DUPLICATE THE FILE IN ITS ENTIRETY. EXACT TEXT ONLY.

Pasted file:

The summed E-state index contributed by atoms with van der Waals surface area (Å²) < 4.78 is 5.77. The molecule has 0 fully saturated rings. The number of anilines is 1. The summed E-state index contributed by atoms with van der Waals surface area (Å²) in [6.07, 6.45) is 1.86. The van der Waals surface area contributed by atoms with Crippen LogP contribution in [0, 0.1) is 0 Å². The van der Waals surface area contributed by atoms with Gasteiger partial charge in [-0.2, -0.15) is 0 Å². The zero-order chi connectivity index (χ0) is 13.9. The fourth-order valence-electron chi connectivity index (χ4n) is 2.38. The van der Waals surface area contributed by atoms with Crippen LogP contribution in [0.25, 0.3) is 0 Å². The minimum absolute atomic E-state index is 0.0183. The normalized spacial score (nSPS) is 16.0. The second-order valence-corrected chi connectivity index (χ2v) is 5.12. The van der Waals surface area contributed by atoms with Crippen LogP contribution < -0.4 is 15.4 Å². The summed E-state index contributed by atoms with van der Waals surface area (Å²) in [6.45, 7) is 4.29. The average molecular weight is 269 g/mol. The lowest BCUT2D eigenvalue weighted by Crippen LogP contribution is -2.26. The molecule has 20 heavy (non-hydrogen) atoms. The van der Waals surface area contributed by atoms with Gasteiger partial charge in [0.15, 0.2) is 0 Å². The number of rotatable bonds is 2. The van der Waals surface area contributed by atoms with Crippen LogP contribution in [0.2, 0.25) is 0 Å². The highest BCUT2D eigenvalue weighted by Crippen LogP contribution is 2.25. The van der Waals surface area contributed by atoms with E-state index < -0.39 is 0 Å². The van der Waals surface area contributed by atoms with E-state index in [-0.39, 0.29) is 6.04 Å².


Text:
The summed E-state index contributed by atoms with van der Waals surface area (Å²) < 4.78 is 5.77. The molecule has 0 fully saturated rings. The number of anilines is 1. The summed E-state index contributed by atoms with van der Waals surface area (Å²) in [6.07, 6.45) is 1.86. The van der Waals surface area contributed by atoms with Crippen LogP contribution in [0, 0.1) is 0 Å². The van der Waals surface area contributed by atoms with Gasteiger partial charge in [-0.2, -0.15) is 0 Å². The zero-order chi connectivity index (χ0) is 13.9. The fourth-order valence-electron chi connectivity index (χ4n) is 2.38. The van der Waals surface area contributed by atoms with Crippen LogP contribution in [0.25, 0.3) is 0 Å². The minimum absolute atomic E-state index is 0.0183. The normalized spacial score (nSPS) is 16.0. The second-order valence-corrected chi connectivity index (χ2v) is 5.12. The van der Waals surface area contributed by atoms with Crippen LogP contribution < -0.4 is 15.4 Å². The summed E-state index contributed by atoms with van der Waals surface area (Å²) in [6.45, 7) is 4.29. The average molecular weight is 269 g/mol. The lowest BCUT2D eigenvalue weighted by Crippen LogP contribution is -2.26. The molecule has 20 heavy (non-hydrogen) atoms. The van der Waals surface area contributed by atoms with Gasteiger partial charge in [0.15, 0.2) is 0 Å². The number of rotatable bonds is 2. The van der Waals surface area contributed by atoms with Crippen LogP contribution in [0.2, 0.25) is 0 Å². The highest BCUT2D eigenvalue weighted by Crippen LogP contribution is 2.25. The van der Waals surface area contributed by atoms with E-state index < -0.39 is 0 Å². The van der Waals surface area contributed by atoms with E-state index in [-0.39, 0.29) is 6.04 Å².